VeloClub is CyclingTips’ membership program which brings us closer to our members, and connects likeminded cycling enthusiasts.
by Shane Stokes
August 26, 2017
Photography by Karen Edwards, Cor Vos, Aqua Blue Sport
NEWS & RACING BROUGHT TO YOU BY CHAPTER2 BIKES
With his team currently riding its first Grand Tour, Aqua Blue Sport founder and owner Rick Delaney has looked further down the road and spoken about the future of the squad. Talking to CyclingTips in recent days, the Irishman has said the team is lobbying hard for the Tour de France, and wants to do it sooner rather than later.
“Our aim is to be WorldTour by year four,” he said, referring to 2020. “A Grand Tour was targeted for year two, and that has already happened in the first seven months.
“Our dream was obviously to do our first Grand Tour, but thereafter to try to do the pinnacle, which is the Tour de France. If that means we will have to become a WorldTour to get that, then I suppose that is what we have to do. But if we got a wildcard in the coming years, that would be pretty spectacular. And it is not impossible.”
Asked if there was a chance that the team might do the Tour de France as early as next year, Delaney wasn’t ruling it out.
“I think anything is possible. I think we have proved that,” he said. “I think the answer to that question is that I genuinely don’t know. Obviously we are lobbying very hard. The ASO like us, race organisers like us.
“I think if we keep going what we are going, I certainly think we are going to be around the shortlist…”
The team has had an impressive programme of races in its debut season. Getting a Vuelta invite in year one was a big achievement, and so too securing rides in races such as Flèche Wallonne, Liège-Bastogne-Liège, the Tour de Suisse and other such events.
The team had a series of high placings, with Larry Warbasse landing double success when he took a stage of the Tour de Suisse and then won the US road race championships. Stefan Denifl secured its first overall stage race success, winning the Tour of Austria.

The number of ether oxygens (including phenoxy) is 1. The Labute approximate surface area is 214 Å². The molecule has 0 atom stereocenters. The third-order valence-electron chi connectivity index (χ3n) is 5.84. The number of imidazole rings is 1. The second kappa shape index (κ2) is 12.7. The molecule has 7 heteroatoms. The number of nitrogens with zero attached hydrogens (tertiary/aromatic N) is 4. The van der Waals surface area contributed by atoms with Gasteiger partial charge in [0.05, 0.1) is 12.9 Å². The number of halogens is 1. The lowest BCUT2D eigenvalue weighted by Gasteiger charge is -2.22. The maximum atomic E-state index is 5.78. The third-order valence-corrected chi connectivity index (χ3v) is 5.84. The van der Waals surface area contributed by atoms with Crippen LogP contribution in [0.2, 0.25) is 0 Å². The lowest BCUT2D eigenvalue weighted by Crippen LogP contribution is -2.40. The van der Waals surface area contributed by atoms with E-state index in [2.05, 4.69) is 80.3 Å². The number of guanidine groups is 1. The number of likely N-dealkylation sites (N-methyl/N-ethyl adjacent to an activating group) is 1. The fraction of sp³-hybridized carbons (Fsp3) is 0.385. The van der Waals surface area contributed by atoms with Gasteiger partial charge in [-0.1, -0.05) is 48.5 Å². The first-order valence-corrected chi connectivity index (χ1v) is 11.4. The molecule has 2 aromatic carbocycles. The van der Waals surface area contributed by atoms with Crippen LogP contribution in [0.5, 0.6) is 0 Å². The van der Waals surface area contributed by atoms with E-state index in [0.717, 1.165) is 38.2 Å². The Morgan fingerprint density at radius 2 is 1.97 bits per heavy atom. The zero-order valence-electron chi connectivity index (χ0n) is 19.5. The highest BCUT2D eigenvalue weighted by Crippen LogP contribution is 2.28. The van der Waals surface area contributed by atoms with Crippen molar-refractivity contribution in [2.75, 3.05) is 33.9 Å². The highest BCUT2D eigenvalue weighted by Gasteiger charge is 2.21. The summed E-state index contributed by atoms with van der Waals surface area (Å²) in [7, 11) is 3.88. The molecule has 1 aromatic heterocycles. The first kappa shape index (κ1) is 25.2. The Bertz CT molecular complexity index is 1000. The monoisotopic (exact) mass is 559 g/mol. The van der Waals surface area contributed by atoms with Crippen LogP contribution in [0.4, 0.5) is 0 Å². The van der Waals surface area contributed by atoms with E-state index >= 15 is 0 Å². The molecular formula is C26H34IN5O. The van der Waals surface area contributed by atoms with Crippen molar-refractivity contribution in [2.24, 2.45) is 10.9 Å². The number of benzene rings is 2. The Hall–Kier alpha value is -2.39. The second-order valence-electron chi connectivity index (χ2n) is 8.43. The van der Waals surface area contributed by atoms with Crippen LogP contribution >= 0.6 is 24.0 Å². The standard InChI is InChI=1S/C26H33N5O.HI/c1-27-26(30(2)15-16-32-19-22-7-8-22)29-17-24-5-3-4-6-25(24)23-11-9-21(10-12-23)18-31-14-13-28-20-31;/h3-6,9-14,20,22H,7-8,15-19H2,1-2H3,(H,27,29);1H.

Delaney wants to step things up in 2018 and said he would consider a Giro/Vuelta programme if it was on the cards. “If we got offered the very first Grand Tour and the last Grand Tour of the season, that might work,” he stated. “But I think if we got the Tour, then that would be our year [focus] for sure…”
Team Aqua Blue Sport owner Rick Delaney.
Lining out in the Vuelta a España made Irish sporting history, as it marked the first time a team from that country had ridden a Grand Tour.
Delaney is hugely passionate about the sport, having decided to set up a team after meeting pros out training near his base in Monaco. He was effusive about having his team in the Vuelta so soon, and about the historic significance for Irish sport.
“It means everything. It is a great honour,” he said. “It is a dream come true. This time last year it was an idea, and 12 months later we are here. It is fantastic, just fantastic.
“The goals for the race are for us to represent us as best we can. To do ourselves proud. To do the jersey proud and – saying it quickly – trying to win a stage.
“I think we are capable of doing that. The likes of Larry [Warbasse], obviously, is coming into some great form. Stefan [Denifl] is coming into great form. Adam Blythe is producing great numbers at the minute. Peter Konig too. They are very, very strong, so it is very doable. If Lady Luck is on our side and the stars all align, it is possible…”
The squad started out with a very respectable result, placing 13th out of 22 in the opening team time trial. It beat multiple WorldTour outfits, showing that it was on a level to take them on in the race.
Blythe then went close on stage two, netting third. Since then the team has ridden aggressively and been prominent in breakaways. And while Warbasse unfortunately crashed out on Friday’s stage, the team will continue chasing a victory.
While that is by no means certain, the riders will do their utmost to achieve that goal in the race.